Relict landscapes

The existence of well-preserved relict landscapes with early Weichselian eskers, frost shattered bedrock and the absence of erosional and depositional forms reflecting the flow of the late Weichselian ice sheet have been used by Kleman & Hätterstrand (1999) to map areas where the late Weichselian ice sheet was frozen to its bed and where there was therefore no sliding and little or no erosion (Plate 2.1c; see also Stroeven et al., this volume, Chapter 90). The fact that erosion can occur below cold ice (section 2.4.1) does not affect the inference that the relict zone in Plate 2.1 was a cold ice zone. It could be that this zone was more extensive than mapped by Kleman & Hätterstrand (1999), but this seems unlikely because of the probable low rates of cold ice erosion. The data provide a strong constraint on palaeoglaciolog-ical reconstruction of the ice sheet, and particularly on the glacier-climate parameters that are used in ice-sheet simulation models. Plate 2.1a & b shows a simulation of the basal temperature distribution in the European ice sheet as it approached its maximum extent at the LGM. The simulations show that the areas of the ice sheet mapped by Kleman & Hätterstrand (1999) as having relict features coincides with an area that had persistent freezing conditions during the last glacial expansion, although they suggest that areas outwith this zone had chequered histories of basal thermal regime as the dynamic structure of the ice sheet evolved.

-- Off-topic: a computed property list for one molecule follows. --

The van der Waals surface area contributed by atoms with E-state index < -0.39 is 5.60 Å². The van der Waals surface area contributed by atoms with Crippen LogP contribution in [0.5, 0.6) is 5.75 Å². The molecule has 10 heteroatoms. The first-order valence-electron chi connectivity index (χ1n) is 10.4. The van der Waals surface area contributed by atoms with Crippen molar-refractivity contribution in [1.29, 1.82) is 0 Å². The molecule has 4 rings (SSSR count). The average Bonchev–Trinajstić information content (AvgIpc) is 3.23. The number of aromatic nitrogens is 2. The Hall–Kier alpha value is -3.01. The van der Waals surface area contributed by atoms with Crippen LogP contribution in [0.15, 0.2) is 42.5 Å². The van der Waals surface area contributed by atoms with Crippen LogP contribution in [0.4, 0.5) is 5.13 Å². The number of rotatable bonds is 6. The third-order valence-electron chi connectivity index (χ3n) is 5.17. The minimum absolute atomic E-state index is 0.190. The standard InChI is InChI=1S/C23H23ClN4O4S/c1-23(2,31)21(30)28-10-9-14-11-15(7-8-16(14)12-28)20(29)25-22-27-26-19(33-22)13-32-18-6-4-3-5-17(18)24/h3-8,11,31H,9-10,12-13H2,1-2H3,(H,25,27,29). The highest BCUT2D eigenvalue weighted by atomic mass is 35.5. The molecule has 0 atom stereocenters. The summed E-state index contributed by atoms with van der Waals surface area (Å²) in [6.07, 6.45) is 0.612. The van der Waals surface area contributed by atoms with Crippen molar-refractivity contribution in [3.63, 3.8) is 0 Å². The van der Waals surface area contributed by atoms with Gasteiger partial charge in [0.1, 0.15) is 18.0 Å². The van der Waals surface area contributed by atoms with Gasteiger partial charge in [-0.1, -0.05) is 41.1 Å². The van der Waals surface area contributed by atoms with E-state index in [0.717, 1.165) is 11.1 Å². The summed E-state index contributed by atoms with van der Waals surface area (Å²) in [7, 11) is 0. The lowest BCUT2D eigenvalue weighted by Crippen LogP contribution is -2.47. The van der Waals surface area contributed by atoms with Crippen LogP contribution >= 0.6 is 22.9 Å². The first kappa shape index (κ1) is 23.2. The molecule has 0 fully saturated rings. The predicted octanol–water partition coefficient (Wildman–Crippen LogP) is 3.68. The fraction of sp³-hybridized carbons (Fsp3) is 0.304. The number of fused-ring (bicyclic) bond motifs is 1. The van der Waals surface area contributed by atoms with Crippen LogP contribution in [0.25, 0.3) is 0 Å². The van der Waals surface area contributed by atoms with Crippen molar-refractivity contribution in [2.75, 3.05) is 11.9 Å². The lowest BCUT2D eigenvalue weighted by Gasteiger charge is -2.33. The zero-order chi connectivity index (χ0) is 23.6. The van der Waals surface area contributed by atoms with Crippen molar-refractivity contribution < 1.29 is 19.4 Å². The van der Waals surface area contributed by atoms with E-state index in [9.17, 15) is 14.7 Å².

Plate 2.2 shows a time-distance simulation of the evolution of basal temperature in space and time along the given transect through the ice sheet. It shows that during the early part of the glacial cycle (100 ka) temperate bed conditions extended almost up to the ice divide, whereas during the last glacial maximum (LGM) there was a 250-km-wide zone of basal freezing in the divide zone. This matches well with the Kleman & Hätterstrand (1999) reconstruction of basal thermal regime for the LGM and the evidence of early Weichselian temperate conditions in the ice divide zone, under which eskers formed, but which were later preserved because of frozen bed conditions (Lagerbäck, 1988). It also suggests that during parts of the retreat from the LGM, the rate

African Geophysical Images

Figure 2.13 The large scale pattern of lineations lying within the area of the last European ice sheet (Boulton et al., 2001c). Individual lines represent generalizations of more detailed mapping of lineations from Landsat images. The paucity of lineations in the southeastern region reflects the greater difficulty of resolving lineations in areas of arable agriculture.

Figure 2.13 The large scale pattern of lineations lying within the area of the last European ice sheet (Boulton et al., 2001c). Individual lines represent generalizations of more detailed mapping of lineations from Landsat images. The paucity of lineations in the southeastern region reflects the greater difficulty of resolving lineations in areas of arable agriculture.

of ice margin retreat was greater than the retreat rate of the junction between the outer temperate and inner cold ice-sheet zone, producing frozen bed conditions in the terminal zone (see also Boulton et al., 2001c), a result consistent with the deduction of Hattestrand & Clark (this volume, Chapter 39) for part of the deglaciation of the Kola Peninsula.

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